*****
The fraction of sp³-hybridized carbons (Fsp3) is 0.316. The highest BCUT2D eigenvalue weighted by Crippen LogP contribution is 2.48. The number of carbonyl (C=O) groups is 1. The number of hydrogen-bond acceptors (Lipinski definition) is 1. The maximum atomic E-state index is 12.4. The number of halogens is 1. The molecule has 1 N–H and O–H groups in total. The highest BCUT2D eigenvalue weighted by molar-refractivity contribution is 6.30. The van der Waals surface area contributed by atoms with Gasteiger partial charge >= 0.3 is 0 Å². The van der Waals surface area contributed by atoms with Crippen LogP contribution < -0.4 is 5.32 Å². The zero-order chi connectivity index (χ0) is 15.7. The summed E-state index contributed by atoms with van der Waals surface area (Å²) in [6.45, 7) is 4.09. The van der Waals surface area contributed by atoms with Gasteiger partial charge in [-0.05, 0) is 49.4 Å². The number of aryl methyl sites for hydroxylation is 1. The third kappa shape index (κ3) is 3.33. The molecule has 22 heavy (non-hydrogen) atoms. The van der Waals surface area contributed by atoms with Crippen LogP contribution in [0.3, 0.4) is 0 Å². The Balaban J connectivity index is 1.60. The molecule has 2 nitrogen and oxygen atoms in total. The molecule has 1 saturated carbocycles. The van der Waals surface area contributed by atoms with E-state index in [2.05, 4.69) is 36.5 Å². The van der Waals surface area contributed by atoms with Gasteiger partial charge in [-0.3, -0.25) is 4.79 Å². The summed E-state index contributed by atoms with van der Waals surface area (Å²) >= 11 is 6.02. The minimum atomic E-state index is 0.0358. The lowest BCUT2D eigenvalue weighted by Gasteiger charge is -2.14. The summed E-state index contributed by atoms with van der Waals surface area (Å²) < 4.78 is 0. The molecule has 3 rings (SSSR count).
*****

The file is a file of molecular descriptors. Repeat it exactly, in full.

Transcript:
The fraction of sp³-hybridized carbons (Fsp3) is 0.316. The highest BCUT2D eigenvalue weighted by Crippen LogP contribution is 2.48. The number of carbonyl (C=O) groups is 1. The number of hydrogen-bond acceptors (Lipinski definition) is 1. The maximum atomic E-state index is 12.4. The number of halogens is 1. The molecule has 1 N–H and O–H groups in total. The highest BCUT2D eigenvalue weighted by molar-refractivity contribution is 6.30. The van der Waals surface area contributed by atoms with Gasteiger partial charge >= 0.3 is 0 Å². The van der Waals surface area contributed by atoms with Crippen LogP contribution < -0.4 is 5.32 Å². The zero-order chi connectivity index (χ0) is 15.7. The summed E-state index contributed by atoms with van der Waals surface area (Å²) in [6.45, 7) is 4.09. The van der Waals surface area contributed by atoms with Gasteiger partial charge in [-0.05, 0) is 49.4 Å². The number of aryl methyl sites for hydroxylation is 1. The third kappa shape index (κ3) is 3.33. The molecule has 22 heavy (non-hydrogen) atoms. The van der Waals surface area contributed by atoms with Crippen LogP contribution in [0.3, 0.4) is 0 Å². The Balaban J connectivity index is 1.60. The molecule has 2 nitrogen and oxygen atoms in total. The molecule has 1 saturated carbocycles. The van der Waals surface area contributed by atoms with E-state index in [2.05, 4.69) is 36.5 Å². The van der Waals surface area contributed by atoms with Gasteiger partial charge in [-0.3, -0.25) is 4.79 Å². The summed E-state index contributed by atoms with van der Waals surface area (Å²) >= 11 is 6.02. The minimum atomic E-state index is 0.0358. The lowest BCUT2D eigenvalue weighted by Gasteiger charge is -2.14. The summed E-state index contributed by atoms with van der Waals surface area (Å²) < 4.78 is 0. The molecule has 3 rings (SSSR count).